Exploring the attic, seventeen-year-old Ronja comes across documents pertaining to her great-uncle. The fate of this blood relative, who fell during World War II, starts to stake out the path Ronja’s life will take, and in the spring of her senior year, the lonely, defiant girl changes her last name to Sachse, after the soldier she so admires.
Ronja ends up a member of the ultrapatriotic Heartline network, but comes to learn that the community of comrades dominates, manipulates, and demands services of its members. The stark black-and-whiteness of youth takes on shades and tones as the network tightens its hold on her. What are heroism and loyalty; what does the realization of the slogan “No man left behind” require? Doesn’t every hero and victim deserve to be remembered and mourned? To what extent do we carry our pasts with us?
“Lintunen’s sentences are considered, her narration honed and in instances extremely spare. With a few carefully crafted sentences, she is capable of creating fully formed characters and constructing dense, intense moments.” – Suomen Kuvalehti
“Lintunen is a good, short story-style writer, which is also evident in this novel’s details.” – Helsingin Sanomat
“The dense, complex work gradually peels back, revealing new layers and storylines that overlap in thematically intriguing ways. Heartline gets a fresh grip on the theme of generational rebellion.” – Nuoren Voiman Kritiikki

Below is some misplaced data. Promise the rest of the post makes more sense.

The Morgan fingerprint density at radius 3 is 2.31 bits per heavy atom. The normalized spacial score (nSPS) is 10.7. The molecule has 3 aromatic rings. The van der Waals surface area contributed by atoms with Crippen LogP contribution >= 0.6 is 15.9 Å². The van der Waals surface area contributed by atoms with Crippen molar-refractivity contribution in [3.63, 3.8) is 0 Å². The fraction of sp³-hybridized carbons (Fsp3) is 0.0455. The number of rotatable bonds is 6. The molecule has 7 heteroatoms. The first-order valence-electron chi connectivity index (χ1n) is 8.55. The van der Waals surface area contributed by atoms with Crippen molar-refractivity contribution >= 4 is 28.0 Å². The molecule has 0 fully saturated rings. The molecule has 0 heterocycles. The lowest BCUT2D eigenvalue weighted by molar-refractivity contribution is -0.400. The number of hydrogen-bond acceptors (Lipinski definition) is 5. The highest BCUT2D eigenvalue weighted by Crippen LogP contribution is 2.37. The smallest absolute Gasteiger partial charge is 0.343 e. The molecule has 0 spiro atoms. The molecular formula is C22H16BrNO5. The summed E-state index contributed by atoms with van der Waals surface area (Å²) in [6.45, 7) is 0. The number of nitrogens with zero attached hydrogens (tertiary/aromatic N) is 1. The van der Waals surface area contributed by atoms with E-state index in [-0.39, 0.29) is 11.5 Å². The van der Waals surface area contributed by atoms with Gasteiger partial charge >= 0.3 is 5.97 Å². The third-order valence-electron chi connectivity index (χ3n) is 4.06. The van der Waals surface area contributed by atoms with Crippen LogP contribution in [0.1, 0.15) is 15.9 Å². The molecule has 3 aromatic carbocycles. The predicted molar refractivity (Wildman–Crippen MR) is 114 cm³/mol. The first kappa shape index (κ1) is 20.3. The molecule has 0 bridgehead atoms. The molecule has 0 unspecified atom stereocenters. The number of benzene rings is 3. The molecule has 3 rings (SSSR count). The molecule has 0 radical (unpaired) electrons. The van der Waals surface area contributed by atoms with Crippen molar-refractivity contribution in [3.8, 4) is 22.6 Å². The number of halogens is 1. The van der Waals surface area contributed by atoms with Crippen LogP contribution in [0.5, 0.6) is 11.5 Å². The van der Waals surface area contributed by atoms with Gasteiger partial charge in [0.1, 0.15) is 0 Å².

“Lintunen writes a psychologically precise and believable story about a young person’s blind idealism and absolutist views. [–] Heartline is like a mirror where the reflection shifts according to the viewer’s perspective.” – Pohjolan Sanomat
“The work focuses on a theme rarely dealt with in Finnish literature: extremist movements and the treatment of individuals within them.” – Vasabladet
“Heartline is a warning against monomaniac fervour and the use of sanctions to bend individuals to blind fealty. It is an important statement at both the societal and universal levels.” – Keskisuomalainen
“Heartline solidifies Lintunen’s role as a portrayer of extreme emotional experiences.” – Satakunnan Kansa
“Lintunen’s character depictions are fantastic.” – Turun Sanomat